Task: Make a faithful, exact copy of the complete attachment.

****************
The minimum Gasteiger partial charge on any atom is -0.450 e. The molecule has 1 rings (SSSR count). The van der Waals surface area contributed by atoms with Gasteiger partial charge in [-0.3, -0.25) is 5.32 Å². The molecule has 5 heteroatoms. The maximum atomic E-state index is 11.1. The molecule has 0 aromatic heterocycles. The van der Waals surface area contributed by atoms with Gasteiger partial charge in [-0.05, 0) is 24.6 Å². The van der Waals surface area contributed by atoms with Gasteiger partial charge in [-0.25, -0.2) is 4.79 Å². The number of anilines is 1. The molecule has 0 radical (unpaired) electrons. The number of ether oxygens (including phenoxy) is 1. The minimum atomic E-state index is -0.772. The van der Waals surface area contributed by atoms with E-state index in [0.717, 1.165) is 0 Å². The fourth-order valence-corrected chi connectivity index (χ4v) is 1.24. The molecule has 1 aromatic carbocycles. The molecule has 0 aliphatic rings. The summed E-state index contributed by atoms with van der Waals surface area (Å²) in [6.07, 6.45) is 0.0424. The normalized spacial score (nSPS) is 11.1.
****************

The minimum Gasteiger partial charge on any atom is -0.450 e. The molecule has 1 rings (SSSR count). The van der Waals surface area contributed by atoms with Gasteiger partial charge in [-0.3, -0.25) is 5.32 Å². The molecule has 5 heteroatoms. The maximum atomic E-state index is 11.1. The molecule has 0 aromatic heterocycles. The van der Waals surface area contributed by atoms with Gasteiger partial charge in [-0.05, 0) is 24.6 Å². The van der Waals surface area contributed by atoms with Gasteiger partial charge in [-0.25, -0.2) is 4.79 Å². The number of anilines is 1. The molecule has 0 radical (unpaired) electrons. The number of ether oxygens (including phenoxy) is 1. The minimum atomic E-state index is -0.772. The van der Waals surface area contributed by atoms with E-state index in [0.717, 1.165) is 0 Å². The fourth-order valence-corrected chi connectivity index (χ4v) is 1.24. The molecule has 1 aromatic carbocycles. The molecule has 0 aliphatic rings. The summed E-state index contributed by atoms with van der Waals surface area (Å²) in [6.07, 6.45) is 0.0424. The normalized spacial score (nSPS) is 11.1.